The Political Economy Review 2017

and the MPC (Marginal Propensity to Consume- i.e. the proportion of additional income spent) increased. These policies created the Lawson Boom- the “big bang” of the 1980’s. The graph below shows GDP growth and Inflation over the 1980’s when these policies were implemented. In addition, privatisation of public services occurred in a push for a smaller state. This was, once again, effective, as it opened up once inefficient outdated public services to private sector competition, leading to better prices, and better service for the consumer. Why public support is so high for re-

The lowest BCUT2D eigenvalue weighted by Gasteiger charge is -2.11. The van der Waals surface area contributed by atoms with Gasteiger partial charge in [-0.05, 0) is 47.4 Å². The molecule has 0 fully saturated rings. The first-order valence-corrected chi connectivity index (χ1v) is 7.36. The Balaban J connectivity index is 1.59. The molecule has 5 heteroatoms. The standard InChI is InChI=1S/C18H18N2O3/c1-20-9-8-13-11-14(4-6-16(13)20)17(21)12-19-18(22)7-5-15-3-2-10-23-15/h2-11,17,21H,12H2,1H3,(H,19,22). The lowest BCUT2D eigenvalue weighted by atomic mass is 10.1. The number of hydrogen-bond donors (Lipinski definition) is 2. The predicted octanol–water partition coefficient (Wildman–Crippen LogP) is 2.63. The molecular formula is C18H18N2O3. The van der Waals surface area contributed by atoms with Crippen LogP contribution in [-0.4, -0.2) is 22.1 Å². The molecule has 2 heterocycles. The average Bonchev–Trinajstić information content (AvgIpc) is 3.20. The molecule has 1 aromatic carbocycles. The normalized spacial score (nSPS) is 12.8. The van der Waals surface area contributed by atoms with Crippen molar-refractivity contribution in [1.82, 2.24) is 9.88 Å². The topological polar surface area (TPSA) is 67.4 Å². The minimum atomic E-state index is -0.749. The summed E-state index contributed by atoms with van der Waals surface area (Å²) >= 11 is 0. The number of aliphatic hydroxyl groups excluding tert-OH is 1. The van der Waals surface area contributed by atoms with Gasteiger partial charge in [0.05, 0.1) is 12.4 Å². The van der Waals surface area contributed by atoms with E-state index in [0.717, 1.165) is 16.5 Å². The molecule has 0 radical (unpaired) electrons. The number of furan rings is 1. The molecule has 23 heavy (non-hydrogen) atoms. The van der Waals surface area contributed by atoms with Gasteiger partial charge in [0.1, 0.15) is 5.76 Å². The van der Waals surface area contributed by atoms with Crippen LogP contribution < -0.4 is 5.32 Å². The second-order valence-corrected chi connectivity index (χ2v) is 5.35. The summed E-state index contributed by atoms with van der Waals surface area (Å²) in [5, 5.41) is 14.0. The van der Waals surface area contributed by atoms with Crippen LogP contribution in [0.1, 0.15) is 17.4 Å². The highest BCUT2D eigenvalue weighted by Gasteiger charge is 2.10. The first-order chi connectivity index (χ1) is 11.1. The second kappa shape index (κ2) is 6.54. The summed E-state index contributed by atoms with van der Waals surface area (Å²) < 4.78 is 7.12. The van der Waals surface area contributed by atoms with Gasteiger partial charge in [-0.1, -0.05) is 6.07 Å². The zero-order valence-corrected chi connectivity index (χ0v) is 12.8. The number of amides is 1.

nationalisation is a mystery. It is clear than services are better now than they were 40 or 50 years ago. Take the railways for example. Now, there are 1.5bn rail journeys per year. When the railway was nationalised, that figure dropped to 750m in 1995. It is through competition, open and free markets and not through state monopolies that prices are lowered and services are improved. Re-nationalising the railways would be a backwards step. It is not just buying up the railways that is costly, but also upkeep and maintenance. If the NHS is anything to go by, it would be plagued by chronic underfunding. It is such supply-side policies that we should adapt and use today if our economy is to pass the telling test of Brexit. This would require a brave politician, a politician who would actually be “strong and stable”, not just repeat that they are in a semi-robotic fashion. Privatisation is politically toxic, but it works, and we need to take the process further. The NHS, for example, requires more and more money to be committed to it each year. But no party’s commitments to the NHS comes anywhere near to fulfilling its Long Run Average Cost. The harsh reality is that the NHS is bulky and inefficient; A&E wait times are increasing year-on-year. What worked back in the 1950’s under Clement Attlee simply doesn’t work anymore in a very different time. With a larger population, and changing expectations and demands that the NHS should be a care service and a health service, it is unsustainable. It now constitutes a black hole in our deficit, and no party has a long term plan aside from pouring more money into it. Yes, it is a national treasure. But other national ‘treasures’ such as BT or BA improved dramatically following the process of privatization. Looking back at the 1980’s and 1990’s, we can see privatisation as the natural evolution in a service sector economy, when government services become too bulky. Privatisation of the NHS is an inevitability, and opening the NHS, or at least more parts of the NHS to private companies may be unpopular with the electorate, but competition will surely improve services as it did under Thatcher and Blair. Finally, we need to continue Thatcher’s policies of lower income and lower corporate taxation. These were the main proponents of the 1980’s boom, and following them today will put us in good stead for Brexit. This is where the issue of our global competitiveness comes into play. I passionately believe Brexit was, and still is, the right thing to do. Regulation and tariffs of the EU bloc makes it virtually impossible for trade deals to be formed. Just take a look at the TTIP (Trans-atlantic Trade and Investment Partnership). Protectionism is never the answer, and that is exactly what the European Union is. Protectionist, to favour in-EU trade. Leaving the EU leaves the UK able to negotiate trade deals freely with emerging economies around the world. It presents the opportunity for the UK to truly open up to the world. But as we leave the protective arms of the EU and prepare to go-it alone, we must ensure our economy is competitive, and lucrative to attract private enterprise and


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